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Want to make a great first impression? Get authentic!

You only get one chance to make a first impression is great advice to keep in mind. Good negotiators will carefully craft their opening statement to drive conversations forward in their preferred direction of travel. New research now also offers insights about how you can load your first impression even more in your favour by the words that you use.

It’s been well documented that how we say things (emphasis) and the specificity of what we say (signals) can provide great insight when we want to better understand what may or may not be possible when negotiating. Tuning into these nuances can take time but enables us to make a more accurate assessment of the opportunities available to us e.g., very difficult is not a ‘no’, around about suggests flexibility and I can’t suggests perhaps somebody else can.

Part of the danger for somebody who has just received their negotiation training is that in the next meeting where they perceive there may be a conflict, they might jump straight in and start trading when they don’t actually need to (remember, conflict can be with yourself as well). Of course, if we can influence people to see the world from our point of view we can reduce the cost of negotiating, or maybe eliminate it completely.

New research into ‘Verbal Authenticity’ (Authentic First Impressions Relate to Interpersonal, Social, and Entrepreneurial Success by David M. Markowitz, Maryam Kouchaki, Francesca Gino, Jeffrey T. Hancock, and Ryan L. Boyd) suggests that you may well be able to alter a person’s first impressions of you by using more authentic words when you first engage with them.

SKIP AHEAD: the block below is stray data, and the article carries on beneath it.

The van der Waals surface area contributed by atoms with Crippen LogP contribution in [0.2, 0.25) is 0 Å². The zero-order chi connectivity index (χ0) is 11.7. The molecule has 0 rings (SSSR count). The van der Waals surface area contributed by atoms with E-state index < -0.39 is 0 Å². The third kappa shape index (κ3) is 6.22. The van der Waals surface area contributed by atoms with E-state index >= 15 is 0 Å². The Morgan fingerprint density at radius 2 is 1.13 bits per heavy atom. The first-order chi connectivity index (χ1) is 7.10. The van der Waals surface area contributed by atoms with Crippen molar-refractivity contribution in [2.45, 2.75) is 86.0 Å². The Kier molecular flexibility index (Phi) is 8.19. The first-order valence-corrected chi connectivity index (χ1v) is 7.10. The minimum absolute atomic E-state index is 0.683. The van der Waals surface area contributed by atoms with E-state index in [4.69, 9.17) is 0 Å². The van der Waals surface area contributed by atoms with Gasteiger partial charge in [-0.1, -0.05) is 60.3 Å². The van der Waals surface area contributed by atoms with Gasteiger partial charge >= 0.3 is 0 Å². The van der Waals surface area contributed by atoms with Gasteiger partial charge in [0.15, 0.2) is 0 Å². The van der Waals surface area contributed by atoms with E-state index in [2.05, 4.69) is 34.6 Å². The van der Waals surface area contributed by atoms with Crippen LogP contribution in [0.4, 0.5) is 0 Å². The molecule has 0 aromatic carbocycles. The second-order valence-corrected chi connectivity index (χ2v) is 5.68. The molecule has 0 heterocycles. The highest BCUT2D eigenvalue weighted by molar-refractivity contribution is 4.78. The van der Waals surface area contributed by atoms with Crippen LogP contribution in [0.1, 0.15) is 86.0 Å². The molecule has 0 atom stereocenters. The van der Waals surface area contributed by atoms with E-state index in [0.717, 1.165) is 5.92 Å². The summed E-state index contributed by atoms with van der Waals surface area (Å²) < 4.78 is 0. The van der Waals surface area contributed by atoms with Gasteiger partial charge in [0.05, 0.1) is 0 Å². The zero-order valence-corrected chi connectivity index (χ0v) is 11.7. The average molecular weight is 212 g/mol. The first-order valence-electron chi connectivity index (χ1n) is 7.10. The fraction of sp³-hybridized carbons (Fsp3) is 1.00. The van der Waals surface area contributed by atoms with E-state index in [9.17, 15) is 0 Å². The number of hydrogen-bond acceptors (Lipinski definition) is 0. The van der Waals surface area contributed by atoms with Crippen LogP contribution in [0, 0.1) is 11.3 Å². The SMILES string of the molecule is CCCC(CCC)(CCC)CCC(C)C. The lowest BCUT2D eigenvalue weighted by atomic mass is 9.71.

A series of experiments were conducted by researchers which included person to person conversations, TED Talk presentations, investment pitches and tweets sent. The results suggested the use of certain words generated greater liking, better interpersonal connections, higher impact and greater pitch conversions from the recipient.

The researchers used software which analysed linguistics known as Linguistic Inquiry and Word Count (LIWC). This provided a composite score of language variables against honest, unfiltered and spontaneous speech. The results were categorised into different dimensions or groups. Words which positively loaded the index included self-references (e.g., I), insight words (e.g., aware), differentiation words (e.g., but) and relativity terms (e.g., above). It’s worth noting that some words in dimensions can also have negative loading – results discrepancies from reality (e.g., must) and third-person singular pronouns (e.g., she).

At first glance, when negotiating, it may seem counter intuitive to use ‘I’ when perhaps the natural reaction is to go more with ‘we’. Remember though, this is about first impressions, if it does become clear that there actually is a conflict to resolve this may be the time to move towards a more inclusive set of words (remember, don’t go looking for trouble).

So, I think you should now be aware that trying to drive the conversation is great, but, if you want to go above and beyond transactional trading, think carefully about the actual words you use when you first engage!

Sam Macbeth, 17th May 2022

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